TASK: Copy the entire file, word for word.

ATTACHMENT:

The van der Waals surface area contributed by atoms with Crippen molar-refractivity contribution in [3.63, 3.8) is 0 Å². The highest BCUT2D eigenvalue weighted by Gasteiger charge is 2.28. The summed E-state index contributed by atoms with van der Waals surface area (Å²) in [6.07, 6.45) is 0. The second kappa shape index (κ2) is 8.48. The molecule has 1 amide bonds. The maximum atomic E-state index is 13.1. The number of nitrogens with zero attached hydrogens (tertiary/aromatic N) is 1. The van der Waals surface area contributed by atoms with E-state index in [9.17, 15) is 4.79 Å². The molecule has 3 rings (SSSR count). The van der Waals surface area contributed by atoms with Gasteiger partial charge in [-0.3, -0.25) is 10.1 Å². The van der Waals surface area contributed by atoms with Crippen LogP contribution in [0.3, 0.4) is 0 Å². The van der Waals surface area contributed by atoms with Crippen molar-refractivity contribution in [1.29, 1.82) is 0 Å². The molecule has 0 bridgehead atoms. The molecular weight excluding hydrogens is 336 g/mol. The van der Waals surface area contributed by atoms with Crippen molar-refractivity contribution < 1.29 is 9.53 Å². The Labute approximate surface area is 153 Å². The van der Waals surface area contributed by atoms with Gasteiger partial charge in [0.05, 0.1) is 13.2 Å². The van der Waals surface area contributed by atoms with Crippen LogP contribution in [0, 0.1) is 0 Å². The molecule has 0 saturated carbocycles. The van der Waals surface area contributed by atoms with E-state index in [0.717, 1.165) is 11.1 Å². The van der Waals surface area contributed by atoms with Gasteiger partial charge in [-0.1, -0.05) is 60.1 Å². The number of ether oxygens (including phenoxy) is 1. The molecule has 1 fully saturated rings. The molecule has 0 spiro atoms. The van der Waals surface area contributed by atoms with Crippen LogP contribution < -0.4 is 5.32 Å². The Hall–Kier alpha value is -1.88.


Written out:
The van der Waals surface area contributed by atoms with Crippen molar-refractivity contribution in [3.63, 3.8) is 0 Å². The highest BCUT2D eigenvalue weighted by Gasteiger charge is 2.28. The summed E-state index contributed by atoms with van der Waals surface area (Å²) in [6.07, 6.45) is 0. The second kappa shape index (κ2) is 8.48. The molecule has 1 amide bonds. The maximum atomic E-state index is 13.1. The number of nitrogens with zero attached hydrogens (tertiary/aromatic N) is 1. The van der Waals surface area contributed by atoms with E-state index in [9.17, 15) is 4.79 Å². The molecule has 3 rings (SSSR count). The van der Waals surface area contributed by atoms with Gasteiger partial charge in [-0.3, -0.25) is 10.1 Å². The van der Waals surface area contributed by atoms with Crippen LogP contribution in [0.3, 0.4) is 0 Å². The van der Waals surface area contributed by atoms with Crippen molar-refractivity contribution in [1.29, 1.82) is 0 Å². The molecule has 0 bridgehead atoms. The molecular weight excluding hydrogens is 336 g/mol. The van der Waals surface area contributed by atoms with Crippen molar-refractivity contribution < 1.29 is 9.53 Å². The Labute approximate surface area is 153 Å². The van der Waals surface area contributed by atoms with Gasteiger partial charge in [0.05, 0.1) is 13.2 Å². The van der Waals surface area contributed by atoms with Crippen LogP contribution in [0, 0.1) is 0 Å². The molecule has 0 saturated carbocycles. The van der Waals surface area contributed by atoms with E-state index in [0.717, 1.165) is 11.1 Å². The van der Waals surface area contributed by atoms with Gasteiger partial charge in [-0.1, -0.05) is 60.1 Å². The number of ether oxygens (including phenoxy) is 1. The molecule has 1 fully saturated rings. The molecule has 0 spiro atoms. The van der Waals surface area contributed by atoms with Crippen LogP contribution < -0.4 is 5.32 Å². The Hall–Kier alpha value is -1.88.